And so, dear friends, thanks to this misunderstanding, many of those for whom our Lord suffered and died never hear the Gospel. They presume the Christian faith is all about being a nice, caring, touchy-feely person. And why do I need to go to church to be a nice person? We all know what we must do in order to be nice. “We must…” “We must…” “We must…”

Now, to be sure, we must be a kind and caring person. This is the Law. We must love our neighbor as ourselves. We must love God with all our heart and mind. But we don’t. And no amount of singing “And they’ll Know We Are Christians By Our Love” and waving our hands in the air with tears in our eyes will make it so.

And please, dear brothers and sisters, don’t misunderstand me. I am not against emotion. Why shouldn’t we get choked up when we again witness the miracle of our Lord coming to us in his Body and Blood, opening the gates of Heaven, and giving us eternal life? How else can a Christian respond to the unmerited gift, the infinite grace, of our Lord who suffered and died in our place? Of course, there is nothing un-Lutheran about reacting emotionally to the Gospel and to the Sacraments. But the emotion is only a reaction. It is not evidence of the Spirit any more than the rush of adrenaline that comes when our team wins in the final seconds, or when we emotionally enjoy committing a sin that so grieves our Lord. The problem is when the emotion becomes the “means of grace” and displaces the pulpit, the font, and the altar. And this is what most people think of when they hear “born again.”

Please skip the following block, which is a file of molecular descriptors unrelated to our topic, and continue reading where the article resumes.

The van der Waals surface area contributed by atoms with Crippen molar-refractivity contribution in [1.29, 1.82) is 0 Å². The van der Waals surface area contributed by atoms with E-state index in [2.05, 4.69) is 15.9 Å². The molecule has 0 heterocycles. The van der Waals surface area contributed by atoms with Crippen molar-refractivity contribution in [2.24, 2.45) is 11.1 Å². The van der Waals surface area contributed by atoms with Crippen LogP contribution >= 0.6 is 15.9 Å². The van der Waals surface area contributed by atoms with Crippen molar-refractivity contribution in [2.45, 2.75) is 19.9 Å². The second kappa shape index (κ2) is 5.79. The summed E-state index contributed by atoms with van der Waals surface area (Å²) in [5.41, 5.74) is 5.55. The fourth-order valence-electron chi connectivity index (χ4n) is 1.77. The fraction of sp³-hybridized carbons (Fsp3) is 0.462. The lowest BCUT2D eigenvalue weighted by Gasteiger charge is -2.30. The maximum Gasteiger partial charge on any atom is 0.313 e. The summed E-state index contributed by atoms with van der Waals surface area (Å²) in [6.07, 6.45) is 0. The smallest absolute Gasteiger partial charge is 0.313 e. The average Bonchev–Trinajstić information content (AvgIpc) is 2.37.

It is also what comes to mind when people think about our Lord’s words at the end of our text in John 3:16: “For God so loved the world that He gave His only begotten Son, that whoever believes in Him should not perish but have everlasting life.” Only a stone couldn’t react with emotion in the face of our Lord’s sacrifice, the Gospel, the eternal life given to us by grace. But the emotion is not where the rubber meets the road. The emotion is after the fact. Emotion doesn’t save us, but rather the sacrifice of the Son by the Father, which is grasped by faith given to us by the Spirit. The Holy Trinity’s action in redeeming us is what saves us – not our own tears, raised hands, and music designed to manipulate our emotions. Nor is God’s emotion what saves us. We often misunderstand the “so” in this verse to be a matter of quantity, often expressed emotionally. “God loved the world so, so, very much, that he sent his Son.” But this isn’t how the original text reads. The English word “so” used here really means “thus” or “in this way.” The love of God is demonstrated “in this way,” that God sent his only begotten Son to die for us.